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No more business wear. - Page 2

post #16 of 42
Quote:
Originally Posted by niomosy View Post


Quite true. In Southern California, there is a shrinking need to wear any type of suit. Restaurants have a tendency toward casual and even those where people dress up are often still a semi-casual attire. Interviews have become less formal and work attire has shifted to casual and even very casual in some cases, where shorts and sandals are accepted.


Yes, and in fact certain Silicon Valley firms are known to tell jacketed interview subjects to "dress down."

post #17 of 42
Quote:
Originally Posted by Testudo_Aubreii View Post


It does shake one's confidence in democracy

 

To lose one's faith completely, read (or re-read, as the case may be) Thucydides, and his intellectual descendent Hobbes. ;) And also Churchill's quote about democracy being the least bad governing option.

 

 

Quote:
Originally Posted by Testudo_Aubreii View Post

I agree that all this is part of the formal-to-casual mechanism. It's true that progression has reigned since time immemorial. But I think that the dominance of the lounge is unique in the history of Western dress since 1350. 1350 is about the point when Western men started to give up wearing gowns and started to wear buttoned coats. The glory years of the lounge, in my view, represent the first era since 1350 that the reigning garment was one in which all men look better, and in which all could get a decent fit. This is not true of the new dominant garments: shirts, sweaters, t-shirts, sweatshirts, polos...
 
To my limited knowledge of history--sartorial or otherwise--Beau Brummell and the sartorial revolution he initiated in Regency England might be the one bright anomaly in the general downward trend of clothing standards. That it occurred at the beginning of the Industrial Revolution, with attendant rise of the bourgeoisie and the substitution of behavioral virtues of the gentleman for the god-given virtues of the nobleman, is fortuitous. This (based purely on speculation, not on any research) is the cause of the sartorial Gold Age you are referring to, which persisted from the time of Brummell till JFK.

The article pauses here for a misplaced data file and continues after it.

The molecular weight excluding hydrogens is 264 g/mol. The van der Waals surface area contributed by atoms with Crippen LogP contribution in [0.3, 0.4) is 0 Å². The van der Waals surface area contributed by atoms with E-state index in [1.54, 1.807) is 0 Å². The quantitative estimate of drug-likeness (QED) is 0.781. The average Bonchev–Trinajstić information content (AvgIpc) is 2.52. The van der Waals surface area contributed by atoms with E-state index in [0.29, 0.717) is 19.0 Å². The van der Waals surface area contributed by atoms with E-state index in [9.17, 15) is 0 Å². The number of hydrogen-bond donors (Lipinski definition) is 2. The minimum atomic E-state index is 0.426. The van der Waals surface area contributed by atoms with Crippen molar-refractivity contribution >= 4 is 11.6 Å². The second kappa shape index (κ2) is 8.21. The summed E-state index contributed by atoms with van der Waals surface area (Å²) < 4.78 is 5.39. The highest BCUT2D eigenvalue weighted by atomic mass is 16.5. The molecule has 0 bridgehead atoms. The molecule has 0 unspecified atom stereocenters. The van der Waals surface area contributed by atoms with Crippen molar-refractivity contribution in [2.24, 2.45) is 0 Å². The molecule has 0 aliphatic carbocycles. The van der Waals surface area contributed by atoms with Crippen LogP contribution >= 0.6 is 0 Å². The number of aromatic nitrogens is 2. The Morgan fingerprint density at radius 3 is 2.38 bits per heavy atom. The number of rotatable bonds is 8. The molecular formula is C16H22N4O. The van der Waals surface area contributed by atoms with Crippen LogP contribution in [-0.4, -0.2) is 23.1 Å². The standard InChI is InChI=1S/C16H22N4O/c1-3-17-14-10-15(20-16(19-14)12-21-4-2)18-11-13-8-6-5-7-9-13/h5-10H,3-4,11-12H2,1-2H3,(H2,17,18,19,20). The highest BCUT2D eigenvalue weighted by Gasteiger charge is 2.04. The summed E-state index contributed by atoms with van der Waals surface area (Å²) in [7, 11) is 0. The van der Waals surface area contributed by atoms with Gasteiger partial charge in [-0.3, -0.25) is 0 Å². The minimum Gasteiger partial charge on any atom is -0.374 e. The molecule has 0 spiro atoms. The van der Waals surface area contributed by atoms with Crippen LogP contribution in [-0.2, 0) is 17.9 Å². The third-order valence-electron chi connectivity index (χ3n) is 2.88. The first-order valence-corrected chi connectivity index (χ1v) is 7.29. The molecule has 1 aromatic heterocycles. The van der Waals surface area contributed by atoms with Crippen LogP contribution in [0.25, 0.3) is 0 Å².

post #18 of 42
I note that in this thread the term "body coat" has appeared a couple of times. This term is unfamiliar to me. To the best of my knowledge, the suit has totally displaced the frock coat, which if anything was looser fitting than the conventional suit coat, as well as the morning coat, which I always thought fit similarly to a suit coat. (I think the ascendancy of the morning coat was fairly brief, the frock coat dying in the 1920s, and the morning coat being relegated to weddings and other ultra-formal events by the post WWII era.) Could somebody please enlighten me about this?
post #19 of 42
Quote:
Originally Posted by JLibourel View Post

I note that in this thread the term "body coat" has appeared a couple of times. This term is unfamiliar to me. To the best of my knowledge, the suit has totally displaced the frock coat, which if anything was looser fitting than the conventional suit coat, as well as the morning coat, which I always thought fit similarly to a suit coat. (I think the ascendancy of the morning coat was fairly brief, the frock coat dying in the 1920s, and the morning coat being relegated to weddings and other ultra-formal events by the post WWII era.) Could somebody please enlighten me about this?

Hi Jan: Nice to hear from you! I hope all's well. A body coat is a coat with a seam at the waist, like on this frock coat:



and princess seams in the back, like this:



All these seams and panels allow the coat to be fitted much closer to the body than a lounge coat, which is the cut of today's suit coats, blazers, sportcoats, etc. This is why the Italians call morning coats, which are body coats, tights. They are cut to fit tight. Body coats--which include all dress coats, morning coats, and true frock coats--are designed for walking, riding, dancing, public speaking, or doing business. Lounge coats are more comfortable for lounging.